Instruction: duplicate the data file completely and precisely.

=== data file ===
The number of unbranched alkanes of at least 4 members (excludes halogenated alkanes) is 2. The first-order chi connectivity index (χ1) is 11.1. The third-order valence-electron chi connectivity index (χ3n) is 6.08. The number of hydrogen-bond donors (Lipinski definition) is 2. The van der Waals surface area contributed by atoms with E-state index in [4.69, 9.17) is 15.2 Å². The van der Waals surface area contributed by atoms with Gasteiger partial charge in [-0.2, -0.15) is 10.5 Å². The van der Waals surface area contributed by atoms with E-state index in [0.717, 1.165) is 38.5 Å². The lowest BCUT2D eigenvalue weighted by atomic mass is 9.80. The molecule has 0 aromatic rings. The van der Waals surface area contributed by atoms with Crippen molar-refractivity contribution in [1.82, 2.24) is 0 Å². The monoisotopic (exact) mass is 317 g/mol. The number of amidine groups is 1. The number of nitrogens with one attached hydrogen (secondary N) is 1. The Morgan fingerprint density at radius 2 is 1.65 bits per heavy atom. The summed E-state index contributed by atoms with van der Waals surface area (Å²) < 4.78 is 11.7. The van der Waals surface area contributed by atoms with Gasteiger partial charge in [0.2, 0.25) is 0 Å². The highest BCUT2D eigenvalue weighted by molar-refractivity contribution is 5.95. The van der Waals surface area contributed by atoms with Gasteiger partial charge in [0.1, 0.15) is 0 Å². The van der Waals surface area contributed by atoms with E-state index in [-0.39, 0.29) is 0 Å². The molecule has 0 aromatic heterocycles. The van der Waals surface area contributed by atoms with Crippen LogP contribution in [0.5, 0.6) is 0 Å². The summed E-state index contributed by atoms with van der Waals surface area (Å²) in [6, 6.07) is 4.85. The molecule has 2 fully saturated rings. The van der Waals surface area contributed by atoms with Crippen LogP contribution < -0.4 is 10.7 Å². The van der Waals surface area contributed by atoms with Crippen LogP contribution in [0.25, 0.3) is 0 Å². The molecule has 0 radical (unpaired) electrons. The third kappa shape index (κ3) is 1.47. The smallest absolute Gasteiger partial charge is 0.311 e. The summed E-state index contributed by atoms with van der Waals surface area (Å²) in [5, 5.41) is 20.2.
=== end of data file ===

The number of unbranched alkanes of at least 4 members (excludes halogenated alkanes) is 2. The first-order chi connectivity index (χ1) is 11.1. The third-order valence-electron chi connectivity index (χ3n) is 6.08. The number of hydrogen-bond donors (Lipinski definition) is 2. The van der Waals surface area contributed by atoms with E-state index in [4.69, 9.17) is 15.2 Å². The van der Waals surface area contributed by atoms with Gasteiger partial charge in [-0.2, -0.15) is 10.5 Å². The van der Waals surface area contributed by atoms with E-state index in [0.717, 1.165) is 38.5 Å². The lowest BCUT2D eigenvalue weighted by atomic mass is 9.80. The molecule has 0 aromatic rings. The van der Waals surface area contributed by atoms with Crippen molar-refractivity contribution in [1.82, 2.24) is 0 Å². The monoisotopic (exact) mass is 317 g/mol. The number of amidine groups is 1. The number of nitrogens with one attached hydrogen (secondary N) is 1. The Morgan fingerprint density at radius 2 is 1.65 bits per heavy atom. The summed E-state index contributed by atoms with van der Waals surface area (Å²) < 4.78 is 11.7. The van der Waals surface area contributed by atoms with Gasteiger partial charge in [0.2, 0.25) is 0 Å². The highest BCUT2D eigenvalue weighted by molar-refractivity contribution is 5.95. The van der Waals surface area contributed by atoms with Gasteiger partial charge in [0.1, 0.15) is 0 Å². The van der Waals surface area contributed by atoms with E-state index in [-0.39, 0.29) is 0 Å². The molecule has 0 aromatic heterocycles. The van der Waals surface area contributed by atoms with Crippen LogP contribution in [0.5, 0.6) is 0 Å². The summed E-state index contributed by atoms with van der Waals surface area (Å²) in [6, 6.07) is 4.85. The molecule has 2 fully saturated rings. The van der Waals surface area contributed by atoms with Crippen LogP contribution < -0.4 is 10.7 Å². The van der Waals surface area contributed by atoms with Crippen LogP contribution in [0.25, 0.3) is 0 Å². The molecule has 0 radical (unpaired) electrons. The third kappa shape index (κ3) is 1.47. The smallest absolute Gasteiger partial charge is 0.311 e. The summed E-state index contributed by atoms with van der Waals surface area (Å²) in [5, 5.41) is 20.2.